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Amidst the champagne drenched euphoria of the post Grey Cup Game Toronto Argonauts dressing room, the CFL’s most outstanding player in 2012, Chad Owens, let the truth out.
He’d been playing some of the best football of his life with his left hand in a cast.
“You know what? No excuses. I wasn’t going to let that hold me back from this right here,” he said, referring to the glory of the triumph just earned on the Rogers Centre turf.
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Owens dislocated the thumb on his left hand, on the first kick return he had against the Saskatchewan Roughriders, back on October 8th. He finished that game and kept right on going, with the damaged thumb and torn ligament placed in a cast, or series of diminishing ones, as the weeks progressed.
Needless to say, that kind of an injury can severely hamper the productivity of a man charged with fielding punts and kicks. To say nothing of the obstacle it would be for a pass receiver.
Remarkable, then, that the Flyin’ Hawaiian continued to pile up both return yards and receiving yards, on his way to leading the league in pass catching yardage and setting a pro football record for combined yards.
Owens earned his Most Outstanding Player Award in spite of playing four of his final regular season games and most of a fifth with a healing dislocated thumb.
He played with it in a cast again on Sunday night, in the Argos’ 35 – 22 Grey Cup win over the Calgary Stampeders, a game in which he hauled in a 5 yard touchdown catch and returned 6 kicks for 89 yards.
“There was a ligament tear,” he explained, looking back on the Saskatchewan game. “It (the thumb) kept displacing, so, that was a sign that it was torn, that’s why I had it in a hard cast.”
His left hand stayed in that cast “up until the last couple of weeks (when) I was able to take it out (to exercise it), but before then I was in a hard cast all day every day.”
As the weeks went on, the injury got a little better, but Owens says it still affected him on Sunday night.
“Every time I got hit I could feel it,” he said, of the early days of the injury. “But, it kinda got better and better, you know. There were times when, even tonight, I hit it just a little bit and it just stung for a little bit but you know, you shake it off and you keep going.”
The rehab is coming along, but Owens cannot yet say that he will elude a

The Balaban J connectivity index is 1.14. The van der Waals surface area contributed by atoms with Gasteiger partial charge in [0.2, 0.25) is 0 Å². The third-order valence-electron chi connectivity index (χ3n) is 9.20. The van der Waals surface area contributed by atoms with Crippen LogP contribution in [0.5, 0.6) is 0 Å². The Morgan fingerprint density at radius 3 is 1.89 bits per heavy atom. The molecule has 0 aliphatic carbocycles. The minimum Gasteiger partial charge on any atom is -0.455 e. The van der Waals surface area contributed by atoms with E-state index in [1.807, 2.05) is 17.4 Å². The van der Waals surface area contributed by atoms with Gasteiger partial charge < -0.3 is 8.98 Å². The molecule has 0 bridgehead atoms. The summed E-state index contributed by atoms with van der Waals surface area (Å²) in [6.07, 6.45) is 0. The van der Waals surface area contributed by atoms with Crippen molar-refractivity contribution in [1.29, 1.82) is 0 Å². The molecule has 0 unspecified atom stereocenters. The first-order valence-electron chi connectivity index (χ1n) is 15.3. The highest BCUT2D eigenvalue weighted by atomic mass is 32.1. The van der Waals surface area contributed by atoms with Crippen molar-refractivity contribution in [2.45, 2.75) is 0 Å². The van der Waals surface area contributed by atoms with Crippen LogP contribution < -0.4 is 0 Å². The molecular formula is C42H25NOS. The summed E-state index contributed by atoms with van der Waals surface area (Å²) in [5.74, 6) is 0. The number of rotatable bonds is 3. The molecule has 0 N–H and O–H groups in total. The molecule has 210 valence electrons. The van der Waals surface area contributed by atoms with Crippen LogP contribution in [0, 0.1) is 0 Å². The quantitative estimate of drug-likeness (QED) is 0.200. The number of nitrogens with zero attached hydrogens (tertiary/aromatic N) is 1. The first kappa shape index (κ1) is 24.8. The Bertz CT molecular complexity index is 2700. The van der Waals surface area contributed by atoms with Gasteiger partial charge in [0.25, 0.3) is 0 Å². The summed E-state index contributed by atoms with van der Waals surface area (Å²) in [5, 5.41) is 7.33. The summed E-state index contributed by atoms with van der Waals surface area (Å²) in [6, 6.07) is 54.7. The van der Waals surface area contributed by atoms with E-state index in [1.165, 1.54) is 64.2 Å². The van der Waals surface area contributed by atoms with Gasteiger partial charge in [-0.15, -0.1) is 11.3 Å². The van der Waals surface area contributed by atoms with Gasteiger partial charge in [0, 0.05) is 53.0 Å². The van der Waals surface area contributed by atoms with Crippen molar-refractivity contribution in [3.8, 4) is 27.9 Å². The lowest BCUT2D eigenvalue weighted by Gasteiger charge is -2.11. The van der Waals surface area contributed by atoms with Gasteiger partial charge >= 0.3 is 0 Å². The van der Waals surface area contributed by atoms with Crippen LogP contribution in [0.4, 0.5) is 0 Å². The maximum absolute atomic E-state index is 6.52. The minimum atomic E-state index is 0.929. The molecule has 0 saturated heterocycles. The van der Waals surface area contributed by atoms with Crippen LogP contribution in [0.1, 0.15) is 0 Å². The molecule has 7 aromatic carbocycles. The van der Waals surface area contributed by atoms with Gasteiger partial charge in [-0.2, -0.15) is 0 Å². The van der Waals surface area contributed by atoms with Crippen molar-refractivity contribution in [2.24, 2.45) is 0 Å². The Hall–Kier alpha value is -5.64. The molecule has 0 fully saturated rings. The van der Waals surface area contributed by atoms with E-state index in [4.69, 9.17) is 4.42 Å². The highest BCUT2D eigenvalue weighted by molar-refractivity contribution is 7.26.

date with a surgeon to repair it fully.
“We’ll have to assess it. I’m hoping not,” he said of surgery. “It hasn’t displaced, or come out since I casted it, so, I think it looks pretty good,” he said, hopefully.
Owens is determined, that is well known. If there was any question as to whether he’d be forced to the sidelines, that question was answered with an unequivocal “no.”
“I wasn’t going to let this hold me back,” he insisted. “I’ve been through too much. I’ve been through a knee injury. Anything else, above the waist, I can deal with. I wasn’t going to let a thumb hold me back from being there for my teammates and to be able to accomplish this right here.”
It would not have been Owens’ decision only, and for the backing of head coach Scott Milanovich and his teammates, he is thankful.
“I’ve definitely been blessed. I’m so thankful that I was able to play through it and persevere through it and the coaches trusted me, basically, with one hand.”
Catching a zipping football, thrown over the middle, was obviously made more difficult with the injury and the various casts Owens had to have on that hand. That was not the only thing that became more of a painful chore.
“At first, receiving kicks, because I couldn’t really open my hand all the way. Obviously blocking, and running after the catch, not being able to use the stiff arm,” he said when asked what became problematic.
The injury may have even caused a few of the fumbles Owens put on the turf around that time. And not necessarily because he had the ball in that left hand.
“It’s hard to run left with the ball in your right hand. It’s right out there for people to swat at. Sometimes it kind of affected certain things, but we persevered through it. That’s why you’ve got teammates. That’s why it’s a team game. Everybody came through.”
Owens was asked if his accomplishments this season – the yards gained, the awards won and a Grey Cup championship to boot – feel even more satisfying considering the fact that for a portion of the season (a good third of it, actually) he was playing with just one healthy hand.
“I’ll let the critics decide that. I’m just so proud of my teammates. They were there to have my back and I didn’t want to let this become an issue. The coaches trusted in me, that I could still get the job done and I appreciate that.”
It seems pretty evident that he means that. After the Argos starting offence was introduced just prior to the game, Owens ran back to the mouth of the tunnel from which he’d just emerged. So that he could run out onto the field with the rest of his team.